The Republic (Περὶ πολιτείας; Peri politeias) is Plato (Πλάτων)'s best-known work and has proven to be one of the most intellectually and historically influential works of philosophy and political theory. In it, Socrates along with various Athenians and foreigners discuss the meaning of justice (δικαιοσύνη) and examine whether or not the just man is happier than the unjust man by considering a series of different cities coming into existence "in speech", culminating in a city (Kallipolis) ruled by philosopher-kings; and by examining the nature of existing regimes. The participants also discuss the theory of forms, the immortality of the soul, and the roles of the philosopher and of poetics in society. It was written sometime between 380 and 360 BCE.
- 1 Passages
- 2 Passages
- 3 Manuscripts
- 4 Editions, commentaries
- 5 Translations
- 6 Studies
- 7 Bibliographies online
The division of the Republic into ten books is due not to Plato but to his early editors and probably to the length of the papyrus rolls ("books") on which the dialogues were written. (Larson 1979:xx)
G.J. Boter in his book on the transmission history of the text (1989) recognizes its three primary witnesses: Parisinus gr. 1807 (A), Venetus Marcianus gr. 185 (coll. 576) (D) and Vindobonensis suppl. gr. 39 (F). Besides them, there are eleven papyri containing fragments of the Republic, all dating from the second and third century CE.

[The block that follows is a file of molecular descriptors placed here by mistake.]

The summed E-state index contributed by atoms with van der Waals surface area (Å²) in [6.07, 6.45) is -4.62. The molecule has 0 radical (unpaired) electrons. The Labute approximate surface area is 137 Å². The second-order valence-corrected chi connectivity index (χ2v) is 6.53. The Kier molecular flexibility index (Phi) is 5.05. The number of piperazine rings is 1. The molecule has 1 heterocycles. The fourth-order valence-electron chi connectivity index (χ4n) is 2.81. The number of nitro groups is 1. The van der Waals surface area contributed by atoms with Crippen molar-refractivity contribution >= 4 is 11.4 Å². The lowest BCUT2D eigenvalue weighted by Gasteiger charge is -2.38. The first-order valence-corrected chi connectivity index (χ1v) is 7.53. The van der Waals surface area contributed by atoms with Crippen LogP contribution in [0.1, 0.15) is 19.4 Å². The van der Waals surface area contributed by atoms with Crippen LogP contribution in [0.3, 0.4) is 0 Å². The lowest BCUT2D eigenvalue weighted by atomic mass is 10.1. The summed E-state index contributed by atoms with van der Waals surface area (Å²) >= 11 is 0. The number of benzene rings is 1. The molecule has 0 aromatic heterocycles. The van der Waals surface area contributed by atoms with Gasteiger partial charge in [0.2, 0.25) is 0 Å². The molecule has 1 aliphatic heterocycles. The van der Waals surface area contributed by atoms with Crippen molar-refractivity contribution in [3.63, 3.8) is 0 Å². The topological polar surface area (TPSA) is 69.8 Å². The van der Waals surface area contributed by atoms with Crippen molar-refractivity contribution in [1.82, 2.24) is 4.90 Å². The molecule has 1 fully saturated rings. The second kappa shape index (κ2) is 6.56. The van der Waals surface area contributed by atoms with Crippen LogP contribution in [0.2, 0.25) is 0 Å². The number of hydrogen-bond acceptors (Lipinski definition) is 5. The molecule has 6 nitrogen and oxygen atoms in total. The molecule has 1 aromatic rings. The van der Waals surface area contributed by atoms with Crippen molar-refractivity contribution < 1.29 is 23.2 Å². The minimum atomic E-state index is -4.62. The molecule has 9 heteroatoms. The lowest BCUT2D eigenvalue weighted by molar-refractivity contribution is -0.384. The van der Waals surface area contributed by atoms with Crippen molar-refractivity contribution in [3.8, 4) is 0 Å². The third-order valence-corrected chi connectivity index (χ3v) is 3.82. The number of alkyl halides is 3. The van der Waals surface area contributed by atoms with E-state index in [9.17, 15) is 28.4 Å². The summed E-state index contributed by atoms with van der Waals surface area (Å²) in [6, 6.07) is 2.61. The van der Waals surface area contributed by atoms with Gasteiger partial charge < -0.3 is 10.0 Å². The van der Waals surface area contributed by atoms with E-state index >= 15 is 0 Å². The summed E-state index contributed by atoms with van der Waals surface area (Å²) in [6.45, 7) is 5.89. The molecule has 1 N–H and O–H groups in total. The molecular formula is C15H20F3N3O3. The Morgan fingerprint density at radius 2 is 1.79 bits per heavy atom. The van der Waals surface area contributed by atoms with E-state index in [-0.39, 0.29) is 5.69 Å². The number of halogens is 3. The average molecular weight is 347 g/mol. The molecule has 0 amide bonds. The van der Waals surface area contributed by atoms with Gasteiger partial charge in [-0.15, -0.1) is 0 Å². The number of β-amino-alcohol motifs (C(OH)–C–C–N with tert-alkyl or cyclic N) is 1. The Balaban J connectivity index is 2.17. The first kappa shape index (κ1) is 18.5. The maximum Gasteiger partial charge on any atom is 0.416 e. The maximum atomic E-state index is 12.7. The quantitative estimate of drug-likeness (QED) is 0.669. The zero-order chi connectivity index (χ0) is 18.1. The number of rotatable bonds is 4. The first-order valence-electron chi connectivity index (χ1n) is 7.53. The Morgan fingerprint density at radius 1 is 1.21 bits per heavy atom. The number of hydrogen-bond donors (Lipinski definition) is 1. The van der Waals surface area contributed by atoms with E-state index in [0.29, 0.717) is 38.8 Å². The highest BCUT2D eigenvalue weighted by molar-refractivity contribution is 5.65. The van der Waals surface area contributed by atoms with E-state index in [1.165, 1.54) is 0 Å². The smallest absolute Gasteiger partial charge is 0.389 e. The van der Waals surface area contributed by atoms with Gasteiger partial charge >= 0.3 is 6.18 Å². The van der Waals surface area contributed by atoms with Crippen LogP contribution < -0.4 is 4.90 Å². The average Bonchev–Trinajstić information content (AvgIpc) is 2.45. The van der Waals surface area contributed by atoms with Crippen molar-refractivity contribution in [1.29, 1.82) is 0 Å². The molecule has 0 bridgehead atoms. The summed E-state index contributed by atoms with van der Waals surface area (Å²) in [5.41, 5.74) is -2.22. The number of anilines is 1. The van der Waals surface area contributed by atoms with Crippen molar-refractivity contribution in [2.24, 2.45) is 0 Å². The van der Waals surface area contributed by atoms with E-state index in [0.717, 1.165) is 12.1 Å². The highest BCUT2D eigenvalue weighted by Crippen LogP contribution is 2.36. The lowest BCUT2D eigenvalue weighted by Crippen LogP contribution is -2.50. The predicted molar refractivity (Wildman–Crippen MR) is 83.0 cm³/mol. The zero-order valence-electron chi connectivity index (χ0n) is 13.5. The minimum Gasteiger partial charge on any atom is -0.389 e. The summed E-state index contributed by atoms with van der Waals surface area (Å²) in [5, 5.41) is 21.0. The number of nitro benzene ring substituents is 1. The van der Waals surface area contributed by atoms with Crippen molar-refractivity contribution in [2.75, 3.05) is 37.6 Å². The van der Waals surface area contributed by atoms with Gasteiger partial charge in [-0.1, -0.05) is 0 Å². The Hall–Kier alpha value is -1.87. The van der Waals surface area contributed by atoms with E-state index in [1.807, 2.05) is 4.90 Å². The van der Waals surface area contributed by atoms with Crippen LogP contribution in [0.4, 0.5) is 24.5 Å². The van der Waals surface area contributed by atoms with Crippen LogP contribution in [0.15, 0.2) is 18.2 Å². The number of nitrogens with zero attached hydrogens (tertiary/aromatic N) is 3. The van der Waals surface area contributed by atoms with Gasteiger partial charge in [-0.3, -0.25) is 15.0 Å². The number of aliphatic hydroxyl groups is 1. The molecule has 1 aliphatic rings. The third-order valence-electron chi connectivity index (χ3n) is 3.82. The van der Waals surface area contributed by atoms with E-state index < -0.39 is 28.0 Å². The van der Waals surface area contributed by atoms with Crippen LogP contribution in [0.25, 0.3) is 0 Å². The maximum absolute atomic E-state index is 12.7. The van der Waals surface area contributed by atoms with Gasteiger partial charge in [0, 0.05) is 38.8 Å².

|The following three passages contain only a small fragment of the Republic and are selected to illustrate various uses of the notion of technê in Plato. For full translations, consult the bibliography below.|
Now, I said, every art [τέχνη] has an interest [συμφέρω] ?
For which the art has to consider [φύω] and provide [ἐκπορίζω] ?
Yes, that is the aim of art.
And the interest of any art is the perfection [μάλιστα τελέαν] of it this and nothing else? [341e]
What do you mean ?
I mean what I may illustrate negatively by the example of the body. Suppose you were to ask me whether the body is self-sufficing or has wants, I should reply: Certainly the body has wants; for the body may be ill and require to be cured, and has therefore interests to which the art of medicine ministers; and this is the origin [παρασκευάζω] and intention of medicine, as you will acknowledge. Am I not right ? [342a]
Quite right, he replied.